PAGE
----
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Since Tenkara Addict fished with the Well-Hung Spider pattern, he has made 3 more Saturday Tenkara fishing videos, fishing an hour on two of them and 1.5 hours on the other one, which had fewer but much bigger trout. And all of those were Free Stone Streams, which are generally considered to be easier to catch fish from than Spring Creeks are. All of the freestone streams were fished with Wet Fly Kebpari Patterns and produced 10 trout each in their allotted fishing times. Whereas the Spring Creek fished with the Dry Fly, produced 22 trout in an hour long fishing session. Tristan is certainly welcome to stay with his more traditional Kebari wet fly patterns if he wants to do that but, he might be able to catch more fish by fishing with dry fly patterns.

It might be a fun experiment to run a series of tests on a number of streams or through a whole season, fishing a dry pattern for 30 minuets and then fishing with a wet fly for the second 30 minuets, and keeping track of the fish counts with Tenkara Addict’s Fish Counter, and recording the results in a fishing log, alternating which fly style goes first on each trip to keep things as even as possible over the season. Just some Food for Thought…Karl.

I completely agree Karl. For the larger water & fish I can find myself in, the longer, lighter, stiffer keiryu rods are more suitable. At the other extreme, the tiny streams with small fish are much more fun with seiryu rods. Once I got used to the slimmer grip (which was fast) I quickly learned to appreciate the sensitivity of not having cork. Finally, with my UL backpacking adventures, the more slender and lighter non-cork rods fit my “style” and I can stuff more of them in a rod tube if desired. Don’t get me wrong, I love my tenkara rods, but I’m not going to disregard the benefits of non-cork rods just because it doesn’t fit someone else’s definition of acceptable. And YES, i use floating lines on lakes with an indicator at times (gasp!).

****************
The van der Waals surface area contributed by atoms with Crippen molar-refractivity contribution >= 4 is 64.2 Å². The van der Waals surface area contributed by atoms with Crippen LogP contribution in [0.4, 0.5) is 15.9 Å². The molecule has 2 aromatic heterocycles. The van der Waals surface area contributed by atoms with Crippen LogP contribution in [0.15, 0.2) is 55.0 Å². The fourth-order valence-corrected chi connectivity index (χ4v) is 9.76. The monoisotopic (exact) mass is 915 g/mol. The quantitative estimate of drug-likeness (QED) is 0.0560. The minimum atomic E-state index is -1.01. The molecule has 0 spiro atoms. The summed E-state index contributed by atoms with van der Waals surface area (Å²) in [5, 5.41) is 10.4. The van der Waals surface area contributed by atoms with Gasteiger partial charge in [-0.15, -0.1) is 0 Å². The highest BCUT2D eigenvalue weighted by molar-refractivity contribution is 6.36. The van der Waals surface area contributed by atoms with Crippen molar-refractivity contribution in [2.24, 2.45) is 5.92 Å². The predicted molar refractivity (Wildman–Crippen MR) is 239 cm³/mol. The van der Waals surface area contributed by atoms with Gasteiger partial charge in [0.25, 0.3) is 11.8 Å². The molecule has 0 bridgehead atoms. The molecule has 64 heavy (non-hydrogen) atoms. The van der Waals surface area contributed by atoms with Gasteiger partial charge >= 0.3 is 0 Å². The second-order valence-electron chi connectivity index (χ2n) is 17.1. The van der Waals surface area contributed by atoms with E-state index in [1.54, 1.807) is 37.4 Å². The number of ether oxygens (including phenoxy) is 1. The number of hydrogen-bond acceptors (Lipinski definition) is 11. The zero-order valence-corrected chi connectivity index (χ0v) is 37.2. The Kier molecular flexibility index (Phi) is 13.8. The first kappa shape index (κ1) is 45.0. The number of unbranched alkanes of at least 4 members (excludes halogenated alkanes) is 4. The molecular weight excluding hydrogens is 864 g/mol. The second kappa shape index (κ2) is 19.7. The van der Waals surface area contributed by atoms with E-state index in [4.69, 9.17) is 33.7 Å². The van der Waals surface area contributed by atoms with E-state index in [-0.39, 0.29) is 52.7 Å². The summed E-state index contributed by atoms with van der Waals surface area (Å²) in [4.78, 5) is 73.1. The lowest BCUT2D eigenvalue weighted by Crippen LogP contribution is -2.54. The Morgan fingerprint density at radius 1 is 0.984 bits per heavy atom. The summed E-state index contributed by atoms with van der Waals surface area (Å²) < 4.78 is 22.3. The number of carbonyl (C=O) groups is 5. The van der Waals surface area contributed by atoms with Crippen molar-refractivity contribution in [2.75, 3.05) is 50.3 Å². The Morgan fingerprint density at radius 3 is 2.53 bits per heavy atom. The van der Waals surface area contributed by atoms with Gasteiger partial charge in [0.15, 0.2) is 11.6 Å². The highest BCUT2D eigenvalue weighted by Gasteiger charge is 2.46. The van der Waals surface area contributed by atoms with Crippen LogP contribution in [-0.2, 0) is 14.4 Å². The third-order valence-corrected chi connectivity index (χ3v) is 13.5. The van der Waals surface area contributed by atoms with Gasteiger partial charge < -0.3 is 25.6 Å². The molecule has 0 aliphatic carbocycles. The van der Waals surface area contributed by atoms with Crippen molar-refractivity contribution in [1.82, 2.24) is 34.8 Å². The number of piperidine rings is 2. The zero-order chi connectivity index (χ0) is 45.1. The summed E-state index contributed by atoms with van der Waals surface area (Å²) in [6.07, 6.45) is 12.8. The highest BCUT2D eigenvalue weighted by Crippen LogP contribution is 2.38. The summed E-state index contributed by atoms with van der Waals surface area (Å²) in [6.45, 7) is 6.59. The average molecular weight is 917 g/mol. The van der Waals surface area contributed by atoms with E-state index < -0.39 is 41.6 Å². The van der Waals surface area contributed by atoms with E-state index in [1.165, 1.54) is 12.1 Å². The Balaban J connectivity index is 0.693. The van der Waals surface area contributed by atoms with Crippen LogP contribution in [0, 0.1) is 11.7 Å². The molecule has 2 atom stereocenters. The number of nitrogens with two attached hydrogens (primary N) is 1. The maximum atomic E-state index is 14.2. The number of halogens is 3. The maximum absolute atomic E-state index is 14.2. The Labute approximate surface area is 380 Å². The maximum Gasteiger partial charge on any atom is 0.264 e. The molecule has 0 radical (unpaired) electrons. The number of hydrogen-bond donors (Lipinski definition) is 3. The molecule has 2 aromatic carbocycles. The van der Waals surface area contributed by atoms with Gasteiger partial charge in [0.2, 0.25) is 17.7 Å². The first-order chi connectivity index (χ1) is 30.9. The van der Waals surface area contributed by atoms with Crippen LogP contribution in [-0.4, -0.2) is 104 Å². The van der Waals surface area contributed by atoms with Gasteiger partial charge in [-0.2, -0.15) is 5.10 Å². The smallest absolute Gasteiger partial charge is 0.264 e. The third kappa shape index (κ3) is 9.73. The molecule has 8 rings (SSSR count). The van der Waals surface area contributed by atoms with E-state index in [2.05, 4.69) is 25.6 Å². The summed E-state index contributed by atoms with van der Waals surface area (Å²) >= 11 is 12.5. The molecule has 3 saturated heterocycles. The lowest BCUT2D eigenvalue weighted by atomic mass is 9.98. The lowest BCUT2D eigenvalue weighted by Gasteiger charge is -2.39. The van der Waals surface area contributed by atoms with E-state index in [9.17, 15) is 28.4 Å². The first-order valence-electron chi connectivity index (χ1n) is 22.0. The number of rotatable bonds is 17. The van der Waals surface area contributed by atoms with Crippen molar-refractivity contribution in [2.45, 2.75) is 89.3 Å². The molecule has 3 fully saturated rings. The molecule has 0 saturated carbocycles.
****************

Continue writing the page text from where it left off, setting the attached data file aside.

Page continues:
Kris, thank you so much for your input and I highly agree with what you are saying. I (and I am sure you) are not saying every T-angler out there ought to sell their T-rods and replace them with keriyu and seriyu rods. But if someone is contemplating buying a new rod, it sure would not hurt to see what’s out there in seriyu and keriyu rods before making a final rod buying decision. You might find something you like a lot better than the standard tenkara rods presently available.